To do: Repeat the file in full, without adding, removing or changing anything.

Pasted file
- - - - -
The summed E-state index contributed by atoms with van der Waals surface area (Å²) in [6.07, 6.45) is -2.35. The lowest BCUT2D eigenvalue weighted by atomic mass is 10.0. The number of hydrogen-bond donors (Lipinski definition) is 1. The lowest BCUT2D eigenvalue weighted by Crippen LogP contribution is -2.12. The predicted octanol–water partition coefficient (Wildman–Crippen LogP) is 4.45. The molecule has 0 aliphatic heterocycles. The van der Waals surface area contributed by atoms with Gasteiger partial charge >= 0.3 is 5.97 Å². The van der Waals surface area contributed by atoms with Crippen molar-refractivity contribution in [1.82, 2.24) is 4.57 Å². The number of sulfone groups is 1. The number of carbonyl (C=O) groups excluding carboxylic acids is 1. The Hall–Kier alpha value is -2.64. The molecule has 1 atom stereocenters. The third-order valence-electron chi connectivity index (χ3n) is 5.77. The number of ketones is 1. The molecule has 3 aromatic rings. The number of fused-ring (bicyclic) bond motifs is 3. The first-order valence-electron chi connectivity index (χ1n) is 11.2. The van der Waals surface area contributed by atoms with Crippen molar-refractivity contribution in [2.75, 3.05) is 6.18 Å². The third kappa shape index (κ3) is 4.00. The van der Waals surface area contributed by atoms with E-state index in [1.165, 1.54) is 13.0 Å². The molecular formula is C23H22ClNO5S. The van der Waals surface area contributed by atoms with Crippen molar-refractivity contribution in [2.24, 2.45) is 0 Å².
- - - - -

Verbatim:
The summed E-state index contributed by atoms with van der Waals surface area (Å²) in [6.07, 6.45) is -2.35. The lowest BCUT2D eigenvalue weighted by atomic mass is 10.0. The number of hydrogen-bond donors (Lipinski definition) is 1. The lowest BCUT2D eigenvalue weighted by Crippen LogP contribution is -2.12. The predicted octanol–water partition coefficient (Wildman–Crippen LogP) is 4.45. The molecule has 0 aliphatic heterocycles. The van der Waals surface area contributed by atoms with Gasteiger partial charge >= 0.3 is 5.97 Å². The van der Waals surface area contributed by atoms with Crippen molar-refractivity contribution in [1.82, 2.24) is 4.57 Å². The number of sulfone groups is 1. The number of carbonyl (C=O) groups excluding carboxylic acids is 1. The Hall–Kier alpha value is -2.64. The molecule has 1 atom stereocenters. The third-order valence-electron chi connectivity index (χ3n) is 5.77. The number of ketones is 1. The molecule has 3 aromatic rings. The number of fused-ring (bicyclic) bond motifs is 3. The first-order valence-electron chi connectivity index (χ1n) is 11.2. The van der Waals surface area contributed by atoms with Crippen molar-refractivity contribution in [2.75, 3.05) is 6.18 Å². The third kappa shape index (κ3) is 4.00. The van der Waals surface area contributed by atoms with E-state index in [1.165, 1.54) is 13.0 Å². The molecular formula is C23H22ClNO5S. The van der Waals surface area contributed by atoms with Crippen molar-refractivity contribution in [2.24, 2.45) is 0 Å².